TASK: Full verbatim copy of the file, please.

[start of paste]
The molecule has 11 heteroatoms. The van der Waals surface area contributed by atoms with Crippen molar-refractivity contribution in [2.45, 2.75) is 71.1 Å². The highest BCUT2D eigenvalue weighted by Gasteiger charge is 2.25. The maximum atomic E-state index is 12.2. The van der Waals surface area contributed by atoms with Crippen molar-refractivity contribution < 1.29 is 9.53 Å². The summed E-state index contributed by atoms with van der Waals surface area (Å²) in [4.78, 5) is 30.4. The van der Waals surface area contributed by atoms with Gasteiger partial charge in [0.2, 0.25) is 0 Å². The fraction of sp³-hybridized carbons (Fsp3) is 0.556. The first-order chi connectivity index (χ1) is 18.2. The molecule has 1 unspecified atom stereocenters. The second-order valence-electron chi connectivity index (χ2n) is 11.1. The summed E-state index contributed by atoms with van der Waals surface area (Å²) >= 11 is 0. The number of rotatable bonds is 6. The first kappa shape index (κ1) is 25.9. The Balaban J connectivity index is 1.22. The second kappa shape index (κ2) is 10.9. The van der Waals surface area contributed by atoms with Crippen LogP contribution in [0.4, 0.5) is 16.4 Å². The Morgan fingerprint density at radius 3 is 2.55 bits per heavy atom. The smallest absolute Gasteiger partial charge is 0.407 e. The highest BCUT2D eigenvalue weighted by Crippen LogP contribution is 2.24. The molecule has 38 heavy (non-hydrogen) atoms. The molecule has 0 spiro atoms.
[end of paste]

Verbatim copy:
The molecule has 11 heteroatoms. The van der Waals surface area contributed by atoms with Crippen molar-refractivity contribution in [2.45, 2.75) is 71.1 Å². The highest BCUT2D eigenvalue weighted by Gasteiger charge is 2.25. The maximum atomic E-state index is 12.2. The van der Waals surface area contributed by atoms with Crippen molar-refractivity contribution < 1.29 is 9.53 Å². The summed E-state index contributed by atoms with van der Waals surface area (Å²) in [4.78, 5) is 30.4. The van der Waals surface area contributed by atoms with Gasteiger partial charge in [0.2, 0.25) is 0 Å². The fraction of sp³-hybridized carbons (Fsp3) is 0.556. The first-order chi connectivity index (χ1) is 18.2. The molecule has 1 unspecified atom stereocenters. The second-order valence-electron chi connectivity index (χ2n) is 11.1. The summed E-state index contributed by atoms with van der Waals surface area (Å²) >= 11 is 0. The number of rotatable bonds is 6. The first kappa shape index (κ1) is 25.9. The Balaban J connectivity index is 1.22. The second kappa shape index (κ2) is 10.9. The van der Waals surface area contributed by atoms with Crippen LogP contribution in [0.4, 0.5) is 16.4 Å². The Morgan fingerprint density at radius 3 is 2.55 bits per heavy atom. The smallest absolute Gasteiger partial charge is 0.407 e. The highest BCUT2D eigenvalue weighted by Crippen LogP contribution is 2.24. The molecule has 38 heavy (non-hydrogen) atoms. The molecule has 0 spiro atoms.